2023 | PG-13 | starring Greta Lee, Teo Yoo, John Magaro | written & directed by Celine Strong | 1h 45m | partially in Korean with Subtitles |
Every once in a while a movie comes along that interweaves a combination of different ideas into a story, fuses them together and sparks something original. Past Lives isn’t for everyone, I don’t want to oversell it. This is a leisurely-paced relationship drama set in the most photographed city in the world that rejects romantic movie conventions. Yet it feels shorter than it is. It feels light a tightly-compacted epic that explores huge ideas with a few lines of dialog. It doesn’t have the emotional heft of movies like Brief Encounter or Lost in Translation, but it’s in that rare air.
Nora (Greta Lee) and Jung (Teo Yoo) were childhood sweethearts in Seoul, South Korea. They played on the playground and walked home until Nora’s family immigrated to Canada where she wound up in New York City as a struggling writer. Aside from a brief exchange on Facebook, the two lose touch until 20 years later Jung arrives in the city to see his old friend – now married to a man named Arthur (John Magario) – during a 2-day vacation that has them all wondering about what could have been.
Maybe Past Lives feels like such a refreshing splash of cold water more for what it isn’t than what it is. It’s an anti-rom-com, but not in the sense that it isn’t romantic or pining. It is. However, unlike studio rom-coms, this movie feels adult. It feels real. It feels healthy. It feels like healthy, functional adults doing real things. It’s an antidote to movies with outrageously complicated make-up-to-break-up scenarios that would be resolved if two people just talked to each other. Like last year’s terrific Everything Everywhere All At Once, it’s about the road not taken, be it a much more straight-forward telling of that story.
The meat of the film is Jung’s trip to New York where confident first time director Celine Strong does for Manhattan what Lost in Translation did for Japan. It takes us there as a tourist and breathes new life into the city of Woody Allen and Seinfeld. In a lesser film, the husband would have been a jerk, our two leads would have fallen back in loved and run away together, but Past Lives isn’t that black and white. It lives in the hazy grey areas in a state of suspended uncertainty. Arthur, initially weirded out by the return of Jung, articulates that in this scenario he would be the villain in the movie that stole the love away, yet Past Lives doesn’t play out like that. It straddles a line between love story, unrequited love story and platonic love story – while at the same time interrogating those relationship dynamics as it goes.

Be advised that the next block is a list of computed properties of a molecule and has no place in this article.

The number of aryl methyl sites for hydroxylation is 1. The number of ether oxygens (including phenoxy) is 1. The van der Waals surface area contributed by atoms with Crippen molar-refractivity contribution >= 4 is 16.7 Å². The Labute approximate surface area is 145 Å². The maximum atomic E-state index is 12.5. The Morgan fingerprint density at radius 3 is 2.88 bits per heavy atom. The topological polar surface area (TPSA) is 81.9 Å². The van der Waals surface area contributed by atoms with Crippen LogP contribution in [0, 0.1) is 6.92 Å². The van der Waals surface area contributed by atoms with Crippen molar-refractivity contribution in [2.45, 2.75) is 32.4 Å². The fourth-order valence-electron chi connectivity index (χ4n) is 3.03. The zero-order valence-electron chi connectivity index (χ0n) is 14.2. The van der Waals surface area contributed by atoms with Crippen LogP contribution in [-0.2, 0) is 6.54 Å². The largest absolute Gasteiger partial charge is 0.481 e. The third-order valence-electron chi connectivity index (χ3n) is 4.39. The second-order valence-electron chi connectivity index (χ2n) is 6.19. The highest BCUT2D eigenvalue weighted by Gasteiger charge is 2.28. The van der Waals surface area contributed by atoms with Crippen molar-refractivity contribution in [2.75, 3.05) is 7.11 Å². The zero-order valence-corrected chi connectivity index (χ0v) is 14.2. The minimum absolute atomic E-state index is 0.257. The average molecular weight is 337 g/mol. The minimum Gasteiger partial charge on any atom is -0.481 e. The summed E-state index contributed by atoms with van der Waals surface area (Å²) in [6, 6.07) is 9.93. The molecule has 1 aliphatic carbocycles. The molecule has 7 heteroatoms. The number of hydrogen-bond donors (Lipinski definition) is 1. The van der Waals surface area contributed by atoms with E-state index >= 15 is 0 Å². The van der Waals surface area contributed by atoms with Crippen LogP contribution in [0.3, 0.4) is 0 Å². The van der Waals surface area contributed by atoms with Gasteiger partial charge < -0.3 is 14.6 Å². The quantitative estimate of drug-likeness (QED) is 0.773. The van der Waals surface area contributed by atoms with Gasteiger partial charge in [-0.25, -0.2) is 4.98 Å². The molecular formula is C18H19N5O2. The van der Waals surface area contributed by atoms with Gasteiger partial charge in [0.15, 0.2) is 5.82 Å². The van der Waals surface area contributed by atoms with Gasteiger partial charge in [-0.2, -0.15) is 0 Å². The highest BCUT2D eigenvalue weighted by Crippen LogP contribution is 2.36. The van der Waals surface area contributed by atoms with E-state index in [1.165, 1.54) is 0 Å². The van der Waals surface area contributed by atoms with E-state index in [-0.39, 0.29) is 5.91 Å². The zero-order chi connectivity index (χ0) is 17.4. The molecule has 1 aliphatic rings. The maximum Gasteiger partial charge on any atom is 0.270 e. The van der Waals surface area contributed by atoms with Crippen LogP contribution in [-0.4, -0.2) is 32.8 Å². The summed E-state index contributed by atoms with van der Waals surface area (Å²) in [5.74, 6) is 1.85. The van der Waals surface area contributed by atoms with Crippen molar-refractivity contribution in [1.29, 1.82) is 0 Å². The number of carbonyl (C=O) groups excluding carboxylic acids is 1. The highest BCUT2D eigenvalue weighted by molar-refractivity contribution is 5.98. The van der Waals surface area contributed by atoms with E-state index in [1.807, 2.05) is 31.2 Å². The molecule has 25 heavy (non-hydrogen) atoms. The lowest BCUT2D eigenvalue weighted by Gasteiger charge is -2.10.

On top of that is the culture clash dynamic, with Nora (a name change from Na) westernized and more emotional catching up with Jung’s very formal and reserved Korean man. The movie traces both perspectives, with Nora moving on and comfortable with her life, still caring for Jung and the home he represents and Jung who may be pining away for Nora, but whose perspective is changed by the trip. The performances all around are superb. Everyone has note-perfect chemistry. Lee and Yoo play the uneasy childhood love beautifully, while Lee and Magario have an entirely different chemistry. This is one of those movies that swirled around in my head getting better the more I thought about it. It’s beautiful and simple story a clothesline for ideas that a reality you didn’t expect is better than the fantasy you did. Life is what it is. People both stay the same in ways and evolve into new people in others. A brief touch of passing clothing by two strangers may elicit a spark of a past life together or maybe that life is to come in the future. The film exists in uncertainty and once our characters figure themselves out, it ends, as abruptly as it is perfectly.
Past Lives doesn’t quite fit into a mold of the films kind of like it. It’s not as heartfelt as Lost in Translation, it doesn’t have the yearning of Brief Encounter, the drama of Drive My Car or the extended chemistry of last year’s Together Together. It’s an entirely different animal that offers the viewer an experience in time with two characters and doesn’t spoil it with the usual artificial complications of genre films. One of the best movies of the year.